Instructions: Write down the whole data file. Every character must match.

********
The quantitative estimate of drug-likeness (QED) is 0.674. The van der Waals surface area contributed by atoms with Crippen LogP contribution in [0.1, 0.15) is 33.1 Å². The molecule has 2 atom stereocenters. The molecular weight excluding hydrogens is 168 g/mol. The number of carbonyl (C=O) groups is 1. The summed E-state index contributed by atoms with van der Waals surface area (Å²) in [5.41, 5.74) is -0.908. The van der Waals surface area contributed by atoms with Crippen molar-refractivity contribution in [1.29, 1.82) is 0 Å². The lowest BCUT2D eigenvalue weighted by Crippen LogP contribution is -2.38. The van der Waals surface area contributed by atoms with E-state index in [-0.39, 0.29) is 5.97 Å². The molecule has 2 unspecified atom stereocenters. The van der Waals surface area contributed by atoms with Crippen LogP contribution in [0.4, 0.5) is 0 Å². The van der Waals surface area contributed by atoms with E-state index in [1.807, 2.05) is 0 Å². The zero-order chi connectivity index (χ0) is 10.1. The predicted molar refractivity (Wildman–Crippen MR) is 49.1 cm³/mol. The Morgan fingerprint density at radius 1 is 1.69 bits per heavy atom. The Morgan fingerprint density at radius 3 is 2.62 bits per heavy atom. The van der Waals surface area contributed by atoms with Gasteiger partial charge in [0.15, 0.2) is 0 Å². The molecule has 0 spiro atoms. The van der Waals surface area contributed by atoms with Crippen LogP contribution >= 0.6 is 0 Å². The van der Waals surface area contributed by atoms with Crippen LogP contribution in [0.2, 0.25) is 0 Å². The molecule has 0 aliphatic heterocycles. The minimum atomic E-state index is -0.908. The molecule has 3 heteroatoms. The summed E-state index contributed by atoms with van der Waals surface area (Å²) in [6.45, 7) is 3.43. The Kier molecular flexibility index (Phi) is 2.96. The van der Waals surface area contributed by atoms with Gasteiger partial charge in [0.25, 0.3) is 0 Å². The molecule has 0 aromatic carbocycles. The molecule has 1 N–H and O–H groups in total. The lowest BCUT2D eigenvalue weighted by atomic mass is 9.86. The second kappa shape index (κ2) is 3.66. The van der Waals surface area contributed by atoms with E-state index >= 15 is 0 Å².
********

The quantitative estimate of drug-likeness (QED) is 0.674. The van der Waals surface area contributed by atoms with Crippen LogP contribution in [0.1, 0.15) is 33.1 Å². The molecule has 2 atom stereocenters. The molecular weight excluding hydrogens is 168 g/mol. The number of carbonyl (C=O) groups is 1. The summed E-state index contributed by atoms with van der Waals surface area (Å²) in [5.41, 5.74) is -0.908. The van der Waals surface area contributed by atoms with Crippen molar-refractivity contribution in [1.29, 1.82) is 0 Å². The lowest BCUT2D eigenvalue weighted by Crippen LogP contribution is -2.38. The van der Waals surface area contributed by atoms with E-state index in [-0.39, 0.29) is 5.97 Å². The molecule has 2 unspecified atom stereocenters. The van der Waals surface area contributed by atoms with Crippen LogP contribution in [0.4, 0.5) is 0 Å². The van der Waals surface area contributed by atoms with E-state index in [1.807, 2.05) is 0 Å². The zero-order chi connectivity index (χ0) is 10.1. The predicted molar refractivity (Wildman–Crippen MR) is 49.1 cm³/mol. The Morgan fingerprint density at radius 1 is 1.69 bits per heavy atom. The Morgan fingerprint density at radius 3 is 2.62 bits per heavy atom. The van der Waals surface area contributed by atoms with Gasteiger partial charge in [0.15, 0.2) is 0 Å². The molecule has 0 spiro atoms. The van der Waals surface area contributed by atoms with Crippen LogP contribution >= 0.6 is 0 Å². The van der Waals surface area contributed by atoms with Crippen LogP contribution in [0.2, 0.25) is 0 Å². The molecule has 0 aliphatic heterocycles. The minimum atomic E-state index is -0.908. The molecule has 3 heteroatoms. The summed E-state index contributed by atoms with van der Waals surface area (Å²) in [6.45, 7) is 3.43. The Kier molecular flexibility index (Phi) is 2.96. The van der Waals surface area contributed by atoms with Gasteiger partial charge in [0.25, 0.3) is 0 Å². The molecule has 0 aromatic carbocycles. The molecule has 1 N–H and O–H groups in total. The lowest BCUT2D eigenvalue weighted by atomic mass is 9.86. The second kappa shape index (κ2) is 3.66. The van der Waals surface area contributed by atoms with E-state index >= 15 is 0 Å².